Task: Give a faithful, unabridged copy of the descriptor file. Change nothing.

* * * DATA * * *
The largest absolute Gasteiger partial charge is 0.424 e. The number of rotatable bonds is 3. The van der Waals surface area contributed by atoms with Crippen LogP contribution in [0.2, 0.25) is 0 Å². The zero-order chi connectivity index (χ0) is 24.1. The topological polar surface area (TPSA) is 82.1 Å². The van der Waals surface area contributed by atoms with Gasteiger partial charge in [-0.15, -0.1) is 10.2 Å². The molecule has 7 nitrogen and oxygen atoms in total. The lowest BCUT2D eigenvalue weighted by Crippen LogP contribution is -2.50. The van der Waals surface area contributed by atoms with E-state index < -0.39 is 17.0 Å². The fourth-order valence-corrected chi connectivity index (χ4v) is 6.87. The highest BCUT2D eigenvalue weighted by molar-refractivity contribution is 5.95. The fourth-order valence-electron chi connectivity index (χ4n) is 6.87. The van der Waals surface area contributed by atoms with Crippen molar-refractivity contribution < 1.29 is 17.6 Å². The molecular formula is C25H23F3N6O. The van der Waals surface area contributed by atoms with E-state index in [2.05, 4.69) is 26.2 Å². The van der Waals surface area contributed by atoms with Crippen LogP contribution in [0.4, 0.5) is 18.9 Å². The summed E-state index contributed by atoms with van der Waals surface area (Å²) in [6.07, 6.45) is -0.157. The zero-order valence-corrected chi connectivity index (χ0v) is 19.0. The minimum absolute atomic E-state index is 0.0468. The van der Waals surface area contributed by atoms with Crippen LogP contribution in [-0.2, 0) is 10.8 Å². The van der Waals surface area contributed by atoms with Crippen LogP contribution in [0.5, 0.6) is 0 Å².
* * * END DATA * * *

The largest absolute Gasteiger partial charge is 0.424 e. The number of rotatable bonds is 3. The van der Waals surface area contributed by atoms with Crippen LogP contribution in [0.2, 0.25) is 0 Å². The zero-order chi connectivity index (χ0) is 24.1. The topological polar surface area (TPSA) is 82.1 Å². The van der Waals surface area contributed by atoms with Gasteiger partial charge in [-0.15, -0.1) is 10.2 Å². The molecule has 7 nitrogen and oxygen atoms in total. The lowest BCUT2D eigenvalue weighted by Crippen LogP contribution is -2.50. The van der Waals surface area contributed by atoms with E-state index < -0.39 is 17.0 Å². The fourth-order valence-corrected chi connectivity index (χ4v) is 6.87. The highest BCUT2D eigenvalue weighted by molar-refractivity contribution is 5.95. The fourth-order valence-electron chi connectivity index (χ4n) is 6.87. The van der Waals surface area contributed by atoms with Crippen molar-refractivity contribution < 1.29 is 17.6 Å². The molecular formula is C25H23F3N6O. The van der Waals surface area contributed by atoms with E-state index in [2.05, 4.69) is 26.2 Å². The van der Waals surface area contributed by atoms with Crippen LogP contribution in [0.4, 0.5) is 18.9 Å². The summed E-state index contributed by atoms with van der Waals surface area (Å²) in [6.07, 6.45) is -0.157. The zero-order valence-corrected chi connectivity index (χ0v) is 19.0. The minimum absolute atomic E-state index is 0.0468. The van der Waals surface area contributed by atoms with Crippen LogP contribution in [-0.2, 0) is 10.8 Å². The van der Waals surface area contributed by atoms with Crippen LogP contribution in [0.5, 0.6) is 0 Å².